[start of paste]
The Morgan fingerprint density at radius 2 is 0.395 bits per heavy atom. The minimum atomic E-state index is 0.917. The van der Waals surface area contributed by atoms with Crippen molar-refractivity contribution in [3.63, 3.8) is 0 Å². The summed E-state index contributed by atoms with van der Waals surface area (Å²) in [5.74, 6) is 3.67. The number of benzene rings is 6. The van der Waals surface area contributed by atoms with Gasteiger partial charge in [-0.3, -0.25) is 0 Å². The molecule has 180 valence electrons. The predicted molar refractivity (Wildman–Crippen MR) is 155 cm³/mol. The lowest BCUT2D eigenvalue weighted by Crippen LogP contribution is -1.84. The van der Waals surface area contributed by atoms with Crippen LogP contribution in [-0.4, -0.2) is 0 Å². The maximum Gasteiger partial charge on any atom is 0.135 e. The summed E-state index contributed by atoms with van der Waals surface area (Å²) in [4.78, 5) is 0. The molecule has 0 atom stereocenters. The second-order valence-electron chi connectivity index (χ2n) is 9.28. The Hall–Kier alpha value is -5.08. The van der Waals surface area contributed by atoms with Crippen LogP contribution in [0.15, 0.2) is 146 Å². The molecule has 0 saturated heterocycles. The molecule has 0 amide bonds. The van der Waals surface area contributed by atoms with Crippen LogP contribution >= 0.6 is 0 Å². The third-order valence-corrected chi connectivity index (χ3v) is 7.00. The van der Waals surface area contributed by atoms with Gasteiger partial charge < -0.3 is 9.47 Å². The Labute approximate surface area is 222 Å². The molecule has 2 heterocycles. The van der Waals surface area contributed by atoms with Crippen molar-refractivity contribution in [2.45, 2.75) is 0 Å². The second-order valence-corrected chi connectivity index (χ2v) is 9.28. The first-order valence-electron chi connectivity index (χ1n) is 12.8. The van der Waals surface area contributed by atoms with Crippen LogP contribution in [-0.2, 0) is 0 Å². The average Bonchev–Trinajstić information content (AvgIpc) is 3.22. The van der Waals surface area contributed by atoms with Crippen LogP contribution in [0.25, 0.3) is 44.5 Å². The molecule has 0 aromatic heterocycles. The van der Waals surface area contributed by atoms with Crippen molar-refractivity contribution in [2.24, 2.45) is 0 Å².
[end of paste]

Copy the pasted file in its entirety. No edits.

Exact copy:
The Morgan fingerprint density at radius 2 is 0.395 bits per heavy atom. The minimum atomic E-state index is 0.917. The van der Waals surface area contributed by atoms with Crippen molar-refractivity contribution in [3.63, 3.8) is 0 Å². The summed E-state index contributed by atoms with van der Waals surface area (Å²) in [5.74, 6) is 3.67. The number of benzene rings is 6. The van der Waals surface area contributed by atoms with Gasteiger partial charge in [-0.3, -0.25) is 0 Å². The molecule has 180 valence electrons. The predicted molar refractivity (Wildman–Crippen MR) is 155 cm³/mol. The lowest BCUT2D eigenvalue weighted by Crippen LogP contribution is -1.84. The van der Waals surface area contributed by atoms with Crippen LogP contribution in [-0.4, -0.2) is 0 Å². The maximum Gasteiger partial charge on any atom is 0.135 e. The summed E-state index contributed by atoms with van der Waals surface area (Å²) in [4.78, 5) is 0. The molecule has 0 atom stereocenters. The second-order valence-electron chi connectivity index (χ2n) is 9.28. The Hall–Kier alpha value is -5.08. The van der Waals surface area contributed by atoms with Crippen LogP contribution in [0.15, 0.2) is 146 Å². The molecule has 0 saturated heterocycles. The molecule has 0 amide bonds. The van der Waals surface area contributed by atoms with Crippen LogP contribution >= 0.6 is 0 Å². The third-order valence-corrected chi connectivity index (χ3v) is 7.00. The van der Waals surface area contributed by atoms with Gasteiger partial charge < -0.3 is 9.47 Å². The Labute approximate surface area is 222 Å². The molecule has 2 heterocycles. The van der Waals surface area contributed by atoms with Crippen molar-refractivity contribution in [2.45, 2.75) is 0 Å². The second-order valence-corrected chi connectivity index (χ2v) is 9.28. The first-order valence-electron chi connectivity index (χ1n) is 12.8. The van der Waals surface area contributed by atoms with Crippen LogP contribution in [-0.2, 0) is 0 Å². The average Bonchev–Trinajstić information content (AvgIpc) is 3.22. The van der Waals surface area contributed by atoms with Crippen LogP contribution in [0.25, 0.3) is 44.5 Å². The molecule has 0 aromatic heterocycles. The van der Waals surface area contributed by atoms with Crippen molar-refractivity contribution in [2.24, 2.45) is 0 Å².